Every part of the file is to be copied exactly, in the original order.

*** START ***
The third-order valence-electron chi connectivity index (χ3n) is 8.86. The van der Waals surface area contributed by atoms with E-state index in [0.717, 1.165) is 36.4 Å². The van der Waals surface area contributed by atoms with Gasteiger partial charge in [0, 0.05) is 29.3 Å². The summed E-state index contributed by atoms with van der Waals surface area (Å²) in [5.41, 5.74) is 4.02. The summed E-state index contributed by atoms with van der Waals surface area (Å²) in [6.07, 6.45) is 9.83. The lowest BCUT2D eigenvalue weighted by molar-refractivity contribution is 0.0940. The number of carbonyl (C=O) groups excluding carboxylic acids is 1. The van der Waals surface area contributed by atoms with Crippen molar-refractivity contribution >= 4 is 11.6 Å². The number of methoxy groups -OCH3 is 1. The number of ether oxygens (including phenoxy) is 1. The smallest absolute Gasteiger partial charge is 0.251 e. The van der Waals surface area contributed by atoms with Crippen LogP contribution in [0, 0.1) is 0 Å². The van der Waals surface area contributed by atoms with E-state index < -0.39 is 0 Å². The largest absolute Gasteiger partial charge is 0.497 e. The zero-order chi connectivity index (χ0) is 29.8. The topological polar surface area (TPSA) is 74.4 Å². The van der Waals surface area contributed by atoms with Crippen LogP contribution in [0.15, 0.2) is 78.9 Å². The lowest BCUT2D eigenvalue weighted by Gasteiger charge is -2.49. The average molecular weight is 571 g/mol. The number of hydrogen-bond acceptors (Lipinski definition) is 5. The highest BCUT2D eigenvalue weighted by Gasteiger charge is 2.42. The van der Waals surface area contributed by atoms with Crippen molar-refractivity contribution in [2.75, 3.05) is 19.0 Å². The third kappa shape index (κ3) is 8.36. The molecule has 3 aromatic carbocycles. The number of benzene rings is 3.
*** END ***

The third-order valence-electron chi connectivity index (χ3n) is 8.86. The van der Waals surface area contributed by atoms with E-state index in [0.717, 1.165) is 36.4 Å². The van der Waals surface area contributed by atoms with Gasteiger partial charge in [0, 0.05) is 29.3 Å². The summed E-state index contributed by atoms with van der Waals surface area (Å²) in [5.41, 5.74) is 4.02. The summed E-state index contributed by atoms with van der Waals surface area (Å²) in [6.07, 6.45) is 9.83. The lowest BCUT2D eigenvalue weighted by molar-refractivity contribution is 0.0940. The number of carbonyl (C=O) groups excluding carboxylic acids is 1. The van der Waals surface area contributed by atoms with Crippen molar-refractivity contribution >= 4 is 11.6 Å². The number of methoxy groups -OCH3 is 1. The number of ether oxygens (including phenoxy) is 1. The smallest absolute Gasteiger partial charge is 0.251 e. The van der Waals surface area contributed by atoms with Crippen LogP contribution in [0, 0.1) is 0 Å². The van der Waals surface area contributed by atoms with E-state index < -0.39 is 0 Å². The largest absolute Gasteiger partial charge is 0.497 e. The zero-order chi connectivity index (χ0) is 29.8. The topological polar surface area (TPSA) is 74.4 Å². The van der Waals surface area contributed by atoms with Crippen LogP contribution in [0.15, 0.2) is 78.9 Å². The lowest BCUT2D eigenvalue weighted by Gasteiger charge is -2.49. The average molecular weight is 571 g/mol. The number of hydrogen-bond acceptors (Lipinski definition) is 5. The highest BCUT2D eigenvalue weighted by Gasteiger charge is 2.42. The van der Waals surface area contributed by atoms with Crippen molar-refractivity contribution in [2.75, 3.05) is 19.0 Å². The third kappa shape index (κ3) is 8.36. The molecule has 3 aromatic carbocycles. The number of benzene rings is 3.